vi .swp recovery file corrupted: "unable to read block 1...", original file zero length
From: Milica Medved (positively_no_spam_at_yahoo.com)
Date: 5 Mar 2004 09:29:32 -0800
I have Red Hat 9 Pro installed on a Sager 5680 laptop. It's running
fine, except that every now and then the system hangs completely. I'm
still troubleshooting that, and am leaning towards overheating as a
On one such occasion, my setup-bold.txt file that was open got
Events (everything happens to root, I was in the process of installing
0 - vi: VIM 6.1.320, kernel: 2.4.20-6, custom compiled
1 - ~/setup-bold.txt is open
2 - system hangs as I am compiling wlan drivers
3 - hard reboot, missed the opportunity to force fsck on boot
4 - was scared of fsck-ing a mounted filesyste, did another hard
5 - forced filesystem check during reboot, no messages
6 - su, cd, vi ~/setup-bold.txt
7 - vi: blah-blah, found .swp file, the usual, choose (R)ecovery
8 - the following error:
Swap file ".setup-bold.txt.swp" already exists!
"setup-bold.txt" 0L, 0C
Using swap file ".setup-bold.txt.swp"
Original file "~/setup-bold.txt"
E308: Warning: Original file may have been changed
E309: Unable to read block 1 from .setup-bold.txt.swp
9 - the file is opened as 0L, 0C. lenthg on disk is 0.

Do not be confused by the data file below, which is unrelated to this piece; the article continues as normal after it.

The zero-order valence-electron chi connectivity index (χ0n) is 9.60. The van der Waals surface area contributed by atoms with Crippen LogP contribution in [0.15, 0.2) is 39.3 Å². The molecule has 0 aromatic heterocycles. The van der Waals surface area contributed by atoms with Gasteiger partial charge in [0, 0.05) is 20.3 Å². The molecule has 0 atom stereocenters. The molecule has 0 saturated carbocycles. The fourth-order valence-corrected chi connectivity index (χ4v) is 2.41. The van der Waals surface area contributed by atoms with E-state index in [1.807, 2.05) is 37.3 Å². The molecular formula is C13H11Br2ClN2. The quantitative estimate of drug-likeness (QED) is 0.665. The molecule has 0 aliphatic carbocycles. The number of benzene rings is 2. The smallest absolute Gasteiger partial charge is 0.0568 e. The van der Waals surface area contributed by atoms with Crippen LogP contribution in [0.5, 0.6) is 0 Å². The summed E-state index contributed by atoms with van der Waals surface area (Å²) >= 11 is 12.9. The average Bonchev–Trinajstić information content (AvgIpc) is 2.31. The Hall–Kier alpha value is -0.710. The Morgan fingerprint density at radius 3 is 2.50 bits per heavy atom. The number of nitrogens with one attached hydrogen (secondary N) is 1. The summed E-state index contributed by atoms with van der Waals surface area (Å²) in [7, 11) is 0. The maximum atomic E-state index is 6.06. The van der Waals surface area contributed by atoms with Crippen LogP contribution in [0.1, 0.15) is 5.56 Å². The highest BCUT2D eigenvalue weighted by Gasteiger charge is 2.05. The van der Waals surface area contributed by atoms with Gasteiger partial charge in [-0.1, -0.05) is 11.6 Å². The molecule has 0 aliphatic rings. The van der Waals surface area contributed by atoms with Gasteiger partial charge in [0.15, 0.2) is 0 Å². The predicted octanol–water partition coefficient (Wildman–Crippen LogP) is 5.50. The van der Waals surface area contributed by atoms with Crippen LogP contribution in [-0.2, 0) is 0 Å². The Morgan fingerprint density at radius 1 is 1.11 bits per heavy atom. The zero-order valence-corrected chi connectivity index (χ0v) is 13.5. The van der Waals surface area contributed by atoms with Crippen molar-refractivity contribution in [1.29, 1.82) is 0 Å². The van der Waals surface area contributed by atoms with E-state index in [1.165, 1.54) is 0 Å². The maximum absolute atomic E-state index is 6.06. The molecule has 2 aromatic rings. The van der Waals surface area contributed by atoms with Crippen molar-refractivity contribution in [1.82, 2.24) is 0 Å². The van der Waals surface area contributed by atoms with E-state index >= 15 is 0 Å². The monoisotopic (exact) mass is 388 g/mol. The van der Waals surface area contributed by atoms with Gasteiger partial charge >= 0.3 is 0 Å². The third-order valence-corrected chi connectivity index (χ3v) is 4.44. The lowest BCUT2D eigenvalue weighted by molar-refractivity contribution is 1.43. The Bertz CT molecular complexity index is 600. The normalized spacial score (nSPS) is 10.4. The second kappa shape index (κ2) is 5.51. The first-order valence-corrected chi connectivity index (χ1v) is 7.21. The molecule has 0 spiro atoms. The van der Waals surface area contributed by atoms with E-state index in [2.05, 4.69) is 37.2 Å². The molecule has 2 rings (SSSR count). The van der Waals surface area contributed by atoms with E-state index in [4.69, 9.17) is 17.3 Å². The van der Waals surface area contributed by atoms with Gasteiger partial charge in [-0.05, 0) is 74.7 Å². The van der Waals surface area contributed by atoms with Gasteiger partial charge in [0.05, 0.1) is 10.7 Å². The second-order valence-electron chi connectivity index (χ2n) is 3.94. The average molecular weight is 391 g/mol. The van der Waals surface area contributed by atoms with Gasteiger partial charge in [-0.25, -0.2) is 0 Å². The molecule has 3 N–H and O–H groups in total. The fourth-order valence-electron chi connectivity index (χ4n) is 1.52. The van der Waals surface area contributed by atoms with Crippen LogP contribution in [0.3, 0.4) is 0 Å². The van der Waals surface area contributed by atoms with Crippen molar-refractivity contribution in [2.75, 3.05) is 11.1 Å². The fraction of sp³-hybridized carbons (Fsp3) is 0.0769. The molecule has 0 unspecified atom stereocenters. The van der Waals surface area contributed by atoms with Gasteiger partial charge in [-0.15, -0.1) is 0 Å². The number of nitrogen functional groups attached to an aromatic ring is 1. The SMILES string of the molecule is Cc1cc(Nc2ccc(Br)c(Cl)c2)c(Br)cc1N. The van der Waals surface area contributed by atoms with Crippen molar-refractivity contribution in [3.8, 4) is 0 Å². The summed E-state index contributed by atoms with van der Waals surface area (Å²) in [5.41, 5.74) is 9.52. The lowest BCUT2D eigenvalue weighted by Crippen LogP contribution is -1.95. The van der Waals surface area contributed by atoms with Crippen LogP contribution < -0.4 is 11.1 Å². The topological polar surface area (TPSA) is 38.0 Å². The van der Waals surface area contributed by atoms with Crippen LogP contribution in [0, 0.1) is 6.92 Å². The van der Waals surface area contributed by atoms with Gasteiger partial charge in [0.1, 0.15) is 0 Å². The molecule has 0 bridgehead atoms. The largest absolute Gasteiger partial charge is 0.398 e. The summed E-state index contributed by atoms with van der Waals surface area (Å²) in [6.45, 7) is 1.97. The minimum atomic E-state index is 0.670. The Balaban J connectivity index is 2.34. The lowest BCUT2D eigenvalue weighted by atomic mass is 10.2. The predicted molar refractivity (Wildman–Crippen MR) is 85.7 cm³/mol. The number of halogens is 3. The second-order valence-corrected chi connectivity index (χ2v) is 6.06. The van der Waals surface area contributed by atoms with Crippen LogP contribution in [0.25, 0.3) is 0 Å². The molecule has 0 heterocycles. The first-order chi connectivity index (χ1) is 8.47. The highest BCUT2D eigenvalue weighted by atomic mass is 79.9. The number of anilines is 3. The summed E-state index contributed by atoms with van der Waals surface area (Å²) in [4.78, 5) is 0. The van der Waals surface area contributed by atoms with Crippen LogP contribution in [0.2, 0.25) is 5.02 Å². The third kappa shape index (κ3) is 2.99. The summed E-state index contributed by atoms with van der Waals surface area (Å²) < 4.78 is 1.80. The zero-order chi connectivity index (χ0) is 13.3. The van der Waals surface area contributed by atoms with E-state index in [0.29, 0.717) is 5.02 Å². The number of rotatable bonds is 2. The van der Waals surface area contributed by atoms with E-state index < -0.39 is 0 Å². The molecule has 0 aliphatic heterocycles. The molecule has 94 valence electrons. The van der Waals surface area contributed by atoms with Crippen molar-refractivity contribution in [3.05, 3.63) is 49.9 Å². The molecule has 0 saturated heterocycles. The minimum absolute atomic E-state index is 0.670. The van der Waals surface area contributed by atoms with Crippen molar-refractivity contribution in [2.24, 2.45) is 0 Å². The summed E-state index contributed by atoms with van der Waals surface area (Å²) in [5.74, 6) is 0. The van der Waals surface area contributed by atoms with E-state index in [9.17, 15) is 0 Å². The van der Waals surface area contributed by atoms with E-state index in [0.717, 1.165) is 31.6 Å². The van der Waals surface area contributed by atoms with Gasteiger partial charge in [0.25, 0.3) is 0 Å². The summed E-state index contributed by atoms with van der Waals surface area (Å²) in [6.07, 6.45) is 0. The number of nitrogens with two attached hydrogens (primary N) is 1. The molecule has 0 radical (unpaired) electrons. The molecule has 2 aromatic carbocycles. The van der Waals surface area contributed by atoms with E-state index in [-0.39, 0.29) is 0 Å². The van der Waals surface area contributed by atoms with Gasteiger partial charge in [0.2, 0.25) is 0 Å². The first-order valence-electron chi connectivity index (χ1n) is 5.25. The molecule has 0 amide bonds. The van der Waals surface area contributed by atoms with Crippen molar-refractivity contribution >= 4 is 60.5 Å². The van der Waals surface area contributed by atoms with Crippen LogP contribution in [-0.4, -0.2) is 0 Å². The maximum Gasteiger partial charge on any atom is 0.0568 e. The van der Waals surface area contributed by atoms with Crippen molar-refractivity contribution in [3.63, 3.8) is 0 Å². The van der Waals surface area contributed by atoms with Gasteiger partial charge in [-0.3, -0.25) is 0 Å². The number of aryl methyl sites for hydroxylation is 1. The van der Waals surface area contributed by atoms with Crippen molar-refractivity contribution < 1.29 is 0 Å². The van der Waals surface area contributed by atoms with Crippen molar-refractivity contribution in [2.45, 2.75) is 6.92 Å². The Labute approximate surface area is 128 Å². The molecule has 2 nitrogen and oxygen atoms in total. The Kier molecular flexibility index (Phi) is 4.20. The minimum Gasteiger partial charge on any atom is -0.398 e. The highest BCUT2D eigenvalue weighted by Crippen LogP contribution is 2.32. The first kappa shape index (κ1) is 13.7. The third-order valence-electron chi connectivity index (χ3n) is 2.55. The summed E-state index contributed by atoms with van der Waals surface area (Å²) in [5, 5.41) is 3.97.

10 - I've rebooted several times since, did fsck -fn, found 3
orphaned inodes, and one with dtime 0, but haven't changed
anything as I can't unmount the partition (/).
I am in the process of making a bootable floppy, so that I can run one
final fsck, although I don't expect much. I can open, read, copy,
rename, and diff this .swp file, and I still get the "block 1"
message. I am guessing that this is not a problem with the file
system, but with the vi, and hoping I can hack the recovery file.
Text editing the recovery file gives garbage (although I can make out
my hostname. This file is my installation log, that holds the results
of about a week of full-time googling and trouble-shooting. It wasn't
backed up, as I was still in the middle of installation. :(
1) Is there a way to hack this and get the text back?
2) Could it be a filesystem issue, and can it be fixed now?
3) How unsafe is it to fsck a mounted filesystem (and we're talking
about / here)? I only have two partitions, / and /boot.
I've used Linux for ~8 years, and I've never seen this before. Google
didn't help. :(